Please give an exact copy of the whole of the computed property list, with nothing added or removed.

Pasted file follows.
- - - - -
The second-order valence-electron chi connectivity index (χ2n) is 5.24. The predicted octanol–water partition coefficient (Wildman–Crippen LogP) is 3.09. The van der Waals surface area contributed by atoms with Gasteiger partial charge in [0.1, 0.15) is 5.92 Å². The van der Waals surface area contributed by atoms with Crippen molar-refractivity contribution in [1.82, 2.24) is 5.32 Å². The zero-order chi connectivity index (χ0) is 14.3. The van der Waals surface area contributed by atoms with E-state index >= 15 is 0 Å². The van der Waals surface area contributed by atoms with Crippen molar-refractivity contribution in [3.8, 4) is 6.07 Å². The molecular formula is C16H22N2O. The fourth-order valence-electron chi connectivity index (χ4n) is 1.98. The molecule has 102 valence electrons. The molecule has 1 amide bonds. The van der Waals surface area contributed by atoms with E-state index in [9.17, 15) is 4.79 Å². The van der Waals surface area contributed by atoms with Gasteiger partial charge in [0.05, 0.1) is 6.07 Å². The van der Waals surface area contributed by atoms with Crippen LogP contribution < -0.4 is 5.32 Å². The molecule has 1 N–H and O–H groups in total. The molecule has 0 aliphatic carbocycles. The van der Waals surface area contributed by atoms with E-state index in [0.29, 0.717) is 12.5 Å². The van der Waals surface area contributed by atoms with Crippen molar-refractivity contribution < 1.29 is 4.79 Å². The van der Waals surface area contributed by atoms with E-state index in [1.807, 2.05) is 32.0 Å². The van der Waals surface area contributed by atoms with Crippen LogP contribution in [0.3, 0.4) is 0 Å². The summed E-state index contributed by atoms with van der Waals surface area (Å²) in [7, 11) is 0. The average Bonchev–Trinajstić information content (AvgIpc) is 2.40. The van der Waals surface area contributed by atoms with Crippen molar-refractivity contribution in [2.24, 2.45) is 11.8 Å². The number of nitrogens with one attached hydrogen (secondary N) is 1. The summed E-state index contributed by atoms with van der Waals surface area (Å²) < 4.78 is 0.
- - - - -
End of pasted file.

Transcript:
The second-order valence-electron chi connectivity index (χ2n) is 5.24. The predicted octanol–water partition coefficient (Wildman–Crippen LogP) is 3.09. The van der Waals surface area contributed by atoms with Gasteiger partial charge in [0.1, 0.15) is 5.92 Å². The van der Waals surface area contributed by atoms with Crippen molar-refractivity contribution in [1.82, 2.24) is 5.32 Å². The zero-order chi connectivity index (χ0) is 14.3. The van der Waals surface area contributed by atoms with E-state index >= 15 is 0 Å². The van der Waals surface area contributed by atoms with Crippen molar-refractivity contribution in [3.8, 4) is 6.07 Å². The molecular formula is C16H22N2O. The fourth-order valence-electron chi connectivity index (χ4n) is 1.98. The molecule has 102 valence electrons. The molecule has 1 amide bonds. The van der Waals surface area contributed by atoms with E-state index in [9.17, 15) is 4.79 Å². The van der Waals surface area contributed by atoms with Gasteiger partial charge in [0.05, 0.1) is 6.07 Å². The van der Waals surface area contributed by atoms with Crippen LogP contribution < -0.4 is 5.32 Å². The molecule has 1 N–H and O–H groups in total. The molecule has 0 aliphatic carbocycles. The van der Waals surface area contributed by atoms with E-state index in [0.29, 0.717) is 12.5 Å². The van der Waals surface area contributed by atoms with Crippen molar-refractivity contribution < 1.29 is 4.79 Å². The van der Waals surface area contributed by atoms with E-state index in [1.807, 2.05) is 32.0 Å². The van der Waals surface area contributed by atoms with Crippen LogP contribution in [0.3, 0.4) is 0 Å². The summed E-state index contributed by atoms with van der Waals surface area (Å²) in [7, 11) is 0. The average Bonchev–Trinajstić information content (AvgIpc) is 2.40. The van der Waals surface area contributed by atoms with Crippen molar-refractivity contribution in [2.24, 2.45) is 11.8 Å². The number of nitrogens with one attached hydrogen (secondary N) is 1. The summed E-state index contributed by atoms with van der Waals surface area (Å²) < 4.78 is 0.